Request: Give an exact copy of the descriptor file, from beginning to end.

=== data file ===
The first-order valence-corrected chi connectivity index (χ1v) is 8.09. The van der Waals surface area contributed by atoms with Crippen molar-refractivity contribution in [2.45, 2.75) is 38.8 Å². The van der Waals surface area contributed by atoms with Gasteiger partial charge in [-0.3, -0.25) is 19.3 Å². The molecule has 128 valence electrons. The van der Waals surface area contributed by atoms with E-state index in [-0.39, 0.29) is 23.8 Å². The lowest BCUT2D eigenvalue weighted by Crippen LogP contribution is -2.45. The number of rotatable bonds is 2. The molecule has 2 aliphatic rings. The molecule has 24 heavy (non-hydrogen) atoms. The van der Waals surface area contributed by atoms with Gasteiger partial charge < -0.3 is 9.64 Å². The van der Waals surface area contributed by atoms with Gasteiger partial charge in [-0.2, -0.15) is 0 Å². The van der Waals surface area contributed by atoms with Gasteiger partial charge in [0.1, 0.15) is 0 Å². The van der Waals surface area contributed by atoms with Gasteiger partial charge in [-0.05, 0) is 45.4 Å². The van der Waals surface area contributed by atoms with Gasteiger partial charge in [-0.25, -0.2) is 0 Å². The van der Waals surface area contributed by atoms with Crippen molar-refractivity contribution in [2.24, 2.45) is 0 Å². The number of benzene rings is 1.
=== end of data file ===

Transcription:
The first-order valence-corrected chi connectivity index (χ1v) is 8.09. The van der Waals surface area contributed by atoms with Crippen molar-refractivity contribution in [2.45, 2.75) is 38.8 Å². The van der Waals surface area contributed by atoms with Gasteiger partial charge in [-0.3, -0.25) is 19.3 Å². The molecule has 128 valence electrons. The van der Waals surface area contributed by atoms with E-state index in [-0.39, 0.29) is 23.8 Å². The lowest BCUT2D eigenvalue weighted by Crippen LogP contribution is -2.45. The number of rotatable bonds is 2. The molecule has 2 aliphatic rings. The molecule has 24 heavy (non-hydrogen) atoms. The van der Waals surface area contributed by atoms with Gasteiger partial charge < -0.3 is 9.64 Å². The van der Waals surface area contributed by atoms with Gasteiger partial charge in [-0.2, -0.15) is 0 Å². The van der Waals surface area contributed by atoms with Gasteiger partial charge in [0.1, 0.15) is 0 Å². The van der Waals surface area contributed by atoms with Gasteiger partial charge in [-0.05, 0) is 45.4 Å². The van der Waals surface area contributed by atoms with Gasteiger partial charge in [-0.25, -0.2) is 0 Å². The van der Waals surface area contributed by atoms with Crippen molar-refractivity contribution in [2.24, 2.45) is 0 Å². The number of benzene rings is 1.